Puerto Rico’s federally-imposed fiscal control board today determined the territory’s final central government budget for the fiscal year that begins tomorrow over objections of insular elected officials. Under PROMESA, the Financial Oversight and Management Board’s budget for Fiscal Year 2018 is now deemed to be Puerto Rican law instead of the legislation enacted locally.
The main issue of dispute in the $9.562 billion budget was $13 million that the Board wound up cutting from the funding for the Legislative Assembly. Board Chairman Jose Carrion said, that “$130 million should be enough.”
Senate President Thomas Rivera Schatz said that the cut will not affect Office of Legislative Donations spending of $18.6 million, a point of contention.
Another change involved the subsidy for the dairy industry, reportedly reducing it about $15 million. There were also changes within the budget for the Institute of Culture.
The Board released a presentation on its budget for the central government and the government as a whole.
The Board also approved FY 2018 budgets for the Aqueduct and Sewer Authority (PRASA), the Highways and Transportation Administration, the Electric Power Authority (PREPA), and the Government Development Bank with some changes. It noted, however, that the budgets would probably have to be revised because of changes it has required to the fiscal plans for these government instrumentalities.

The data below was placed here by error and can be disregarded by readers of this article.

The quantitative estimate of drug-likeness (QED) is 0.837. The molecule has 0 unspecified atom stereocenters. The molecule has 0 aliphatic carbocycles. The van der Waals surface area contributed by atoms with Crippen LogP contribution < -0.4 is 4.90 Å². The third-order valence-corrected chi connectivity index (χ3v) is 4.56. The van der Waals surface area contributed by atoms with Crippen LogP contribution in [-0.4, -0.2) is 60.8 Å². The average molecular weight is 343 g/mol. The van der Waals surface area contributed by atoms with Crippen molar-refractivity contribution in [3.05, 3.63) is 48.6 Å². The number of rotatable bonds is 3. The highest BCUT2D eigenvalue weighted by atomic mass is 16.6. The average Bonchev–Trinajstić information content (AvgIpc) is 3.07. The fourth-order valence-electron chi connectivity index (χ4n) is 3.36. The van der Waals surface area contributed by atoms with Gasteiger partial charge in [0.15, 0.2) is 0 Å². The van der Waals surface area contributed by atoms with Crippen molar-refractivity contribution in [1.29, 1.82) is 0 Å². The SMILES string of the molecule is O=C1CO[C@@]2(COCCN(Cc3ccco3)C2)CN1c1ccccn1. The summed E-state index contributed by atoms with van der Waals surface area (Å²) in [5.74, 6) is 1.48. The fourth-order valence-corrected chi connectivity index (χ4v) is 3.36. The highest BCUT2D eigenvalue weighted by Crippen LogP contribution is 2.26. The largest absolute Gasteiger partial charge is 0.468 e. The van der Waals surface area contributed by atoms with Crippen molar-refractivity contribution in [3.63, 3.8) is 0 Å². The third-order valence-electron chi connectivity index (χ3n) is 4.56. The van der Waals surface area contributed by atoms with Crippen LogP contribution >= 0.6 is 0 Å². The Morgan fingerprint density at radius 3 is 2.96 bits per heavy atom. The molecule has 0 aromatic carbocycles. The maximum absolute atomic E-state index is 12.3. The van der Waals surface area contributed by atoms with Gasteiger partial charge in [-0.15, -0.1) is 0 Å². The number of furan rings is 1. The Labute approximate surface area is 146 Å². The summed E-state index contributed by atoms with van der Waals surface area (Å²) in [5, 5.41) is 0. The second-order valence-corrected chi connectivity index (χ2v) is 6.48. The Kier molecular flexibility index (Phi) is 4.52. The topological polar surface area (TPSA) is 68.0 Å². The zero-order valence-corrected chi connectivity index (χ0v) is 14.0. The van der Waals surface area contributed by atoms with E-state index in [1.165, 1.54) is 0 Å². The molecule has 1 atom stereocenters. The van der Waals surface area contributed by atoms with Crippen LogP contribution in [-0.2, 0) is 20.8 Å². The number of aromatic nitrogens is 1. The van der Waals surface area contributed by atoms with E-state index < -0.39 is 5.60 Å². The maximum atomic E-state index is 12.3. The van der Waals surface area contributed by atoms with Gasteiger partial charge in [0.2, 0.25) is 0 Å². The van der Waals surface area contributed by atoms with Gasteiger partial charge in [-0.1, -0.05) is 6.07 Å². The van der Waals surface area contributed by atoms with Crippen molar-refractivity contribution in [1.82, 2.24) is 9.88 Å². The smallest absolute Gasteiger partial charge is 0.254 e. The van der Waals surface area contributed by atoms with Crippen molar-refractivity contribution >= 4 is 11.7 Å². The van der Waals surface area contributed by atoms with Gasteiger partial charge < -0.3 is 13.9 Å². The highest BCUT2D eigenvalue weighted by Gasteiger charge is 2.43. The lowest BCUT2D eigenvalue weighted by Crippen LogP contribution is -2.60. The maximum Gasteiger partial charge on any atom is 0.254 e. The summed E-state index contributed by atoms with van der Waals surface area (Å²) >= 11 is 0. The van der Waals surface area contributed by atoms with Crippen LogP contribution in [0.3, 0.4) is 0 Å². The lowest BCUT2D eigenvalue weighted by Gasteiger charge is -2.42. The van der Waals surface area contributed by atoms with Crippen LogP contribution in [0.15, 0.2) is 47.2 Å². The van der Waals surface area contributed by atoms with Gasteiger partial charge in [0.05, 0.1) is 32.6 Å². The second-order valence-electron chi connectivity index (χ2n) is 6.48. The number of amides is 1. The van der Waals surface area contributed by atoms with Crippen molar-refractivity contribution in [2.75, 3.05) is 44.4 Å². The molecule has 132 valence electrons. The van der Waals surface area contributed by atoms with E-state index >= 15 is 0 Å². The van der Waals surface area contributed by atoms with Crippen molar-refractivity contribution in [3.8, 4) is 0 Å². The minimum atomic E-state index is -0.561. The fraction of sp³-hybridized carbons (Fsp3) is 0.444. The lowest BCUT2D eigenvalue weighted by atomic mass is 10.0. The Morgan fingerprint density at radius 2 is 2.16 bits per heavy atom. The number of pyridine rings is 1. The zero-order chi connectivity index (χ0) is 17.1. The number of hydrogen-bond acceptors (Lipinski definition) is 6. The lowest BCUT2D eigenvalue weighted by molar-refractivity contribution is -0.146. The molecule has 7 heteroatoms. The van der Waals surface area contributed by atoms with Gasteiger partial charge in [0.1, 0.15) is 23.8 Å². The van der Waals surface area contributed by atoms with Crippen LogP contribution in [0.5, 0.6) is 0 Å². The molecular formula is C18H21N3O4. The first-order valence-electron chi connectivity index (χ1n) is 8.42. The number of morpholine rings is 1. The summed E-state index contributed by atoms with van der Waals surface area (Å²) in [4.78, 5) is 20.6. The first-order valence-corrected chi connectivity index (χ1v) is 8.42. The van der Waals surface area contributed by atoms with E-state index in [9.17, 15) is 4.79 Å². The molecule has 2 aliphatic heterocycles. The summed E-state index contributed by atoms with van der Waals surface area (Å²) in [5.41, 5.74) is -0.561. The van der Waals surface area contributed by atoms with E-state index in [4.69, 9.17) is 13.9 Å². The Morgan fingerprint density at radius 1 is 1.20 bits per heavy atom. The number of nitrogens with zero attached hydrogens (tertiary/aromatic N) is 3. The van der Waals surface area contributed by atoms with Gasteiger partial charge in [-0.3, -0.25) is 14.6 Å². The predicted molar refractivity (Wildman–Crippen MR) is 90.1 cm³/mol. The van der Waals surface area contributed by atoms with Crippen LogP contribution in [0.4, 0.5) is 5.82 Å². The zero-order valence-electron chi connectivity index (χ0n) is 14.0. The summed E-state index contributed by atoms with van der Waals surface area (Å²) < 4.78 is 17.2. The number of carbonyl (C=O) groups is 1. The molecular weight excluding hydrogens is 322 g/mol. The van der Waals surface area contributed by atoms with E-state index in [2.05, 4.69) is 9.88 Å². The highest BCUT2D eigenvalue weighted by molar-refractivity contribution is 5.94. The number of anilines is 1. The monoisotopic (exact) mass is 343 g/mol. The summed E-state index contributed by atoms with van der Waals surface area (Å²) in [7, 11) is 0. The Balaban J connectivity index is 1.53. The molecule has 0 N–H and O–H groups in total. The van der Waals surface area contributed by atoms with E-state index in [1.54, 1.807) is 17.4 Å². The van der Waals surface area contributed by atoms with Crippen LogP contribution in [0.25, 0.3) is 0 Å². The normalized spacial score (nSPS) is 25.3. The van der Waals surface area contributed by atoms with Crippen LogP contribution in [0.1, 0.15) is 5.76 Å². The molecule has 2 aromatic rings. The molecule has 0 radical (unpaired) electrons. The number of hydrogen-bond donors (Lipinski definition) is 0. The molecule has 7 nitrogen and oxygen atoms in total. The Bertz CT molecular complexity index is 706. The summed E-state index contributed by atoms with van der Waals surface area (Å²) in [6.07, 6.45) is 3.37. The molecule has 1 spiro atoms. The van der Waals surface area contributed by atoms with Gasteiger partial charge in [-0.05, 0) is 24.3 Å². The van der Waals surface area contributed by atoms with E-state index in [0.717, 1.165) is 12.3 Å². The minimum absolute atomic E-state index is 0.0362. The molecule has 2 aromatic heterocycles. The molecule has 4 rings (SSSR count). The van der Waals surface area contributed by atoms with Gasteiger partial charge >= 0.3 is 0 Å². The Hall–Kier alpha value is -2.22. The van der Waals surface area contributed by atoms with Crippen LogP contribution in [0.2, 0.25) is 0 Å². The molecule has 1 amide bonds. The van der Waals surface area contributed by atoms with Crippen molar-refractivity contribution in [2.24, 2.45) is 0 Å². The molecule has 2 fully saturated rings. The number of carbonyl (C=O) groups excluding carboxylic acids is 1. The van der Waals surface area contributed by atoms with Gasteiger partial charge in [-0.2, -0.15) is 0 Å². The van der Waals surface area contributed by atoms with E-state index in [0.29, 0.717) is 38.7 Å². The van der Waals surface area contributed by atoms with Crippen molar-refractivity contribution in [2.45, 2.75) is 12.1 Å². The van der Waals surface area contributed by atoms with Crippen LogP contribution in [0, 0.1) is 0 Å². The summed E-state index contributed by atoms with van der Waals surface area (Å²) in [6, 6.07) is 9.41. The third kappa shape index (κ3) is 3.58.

In another action, the Board approved a request made by Governor Ricardo Rossello Nevares to approve a PROMESA Title III bankruptcy filing for PREPA. The agency is unable to make bond payments due tomorrow.
Chairman Carrion explained, however, that the Board wants to continue consensual negotiations it has begin with creditors and is not beginning a Title III process immediately. He noted that some creditors are willing to engage in the talks.
Title III would stay legal actions to force debt payments for 120 days and adds to the Board’s leverage in negotiations.
The Title III actions came after the Governor declined to extend the debt agreement that his administration had worked out with creditors representing 70% of PREPA’s $9 billion plus debt, recognizing the Board’s rejection of the ‘Restructuring Support Agreement’ (‘RSA’).
Creditors had wanted another extension and offered to finance the bond payment due tomorrow. They also want to challenge the Board’s rejection of the RSA in court on the grounds that the accord was grandfathered in PROMESA, as insisted by U.S. House of Representatives Committee on Natural Resources Chairman Rob Bishop (R-UT), a PROMESA author.
The Board claimed that the budget reduces central government spending nine percent and represents $1.875 billion in fiscal reforms. It projects $3.393 billion in reforms next fiscal year and $4.2 billion in FY20.
Its presentation also charts reductions in debt payments from $5.69 billion in FY16, including $1.207 billion from the territory’s general fund; to $1.54 billion during the year ending today, including $31 million from the general fund; to $913 million in FY18, with none of this from the general fund.
It projected Federal funds to decrease to $6.372 billion in FY18 from $6.643 billion this year, and $6.744 billion in FY16.
The budget presumes no additional federal funding for Medicaid beyond that already provided for by law, and territorial spending for Medicaid to increase from $1.2 billion this year to $1.521 billion during the year beginning tomorrow and $2.442 billion in FY19.
PREPA’s budget would decrease from $4.885 billion this year to $3.8 billion in FY18.
Links to the budget presentations to the Board of PREPA, PRASA, the HTA, and the GDB follow.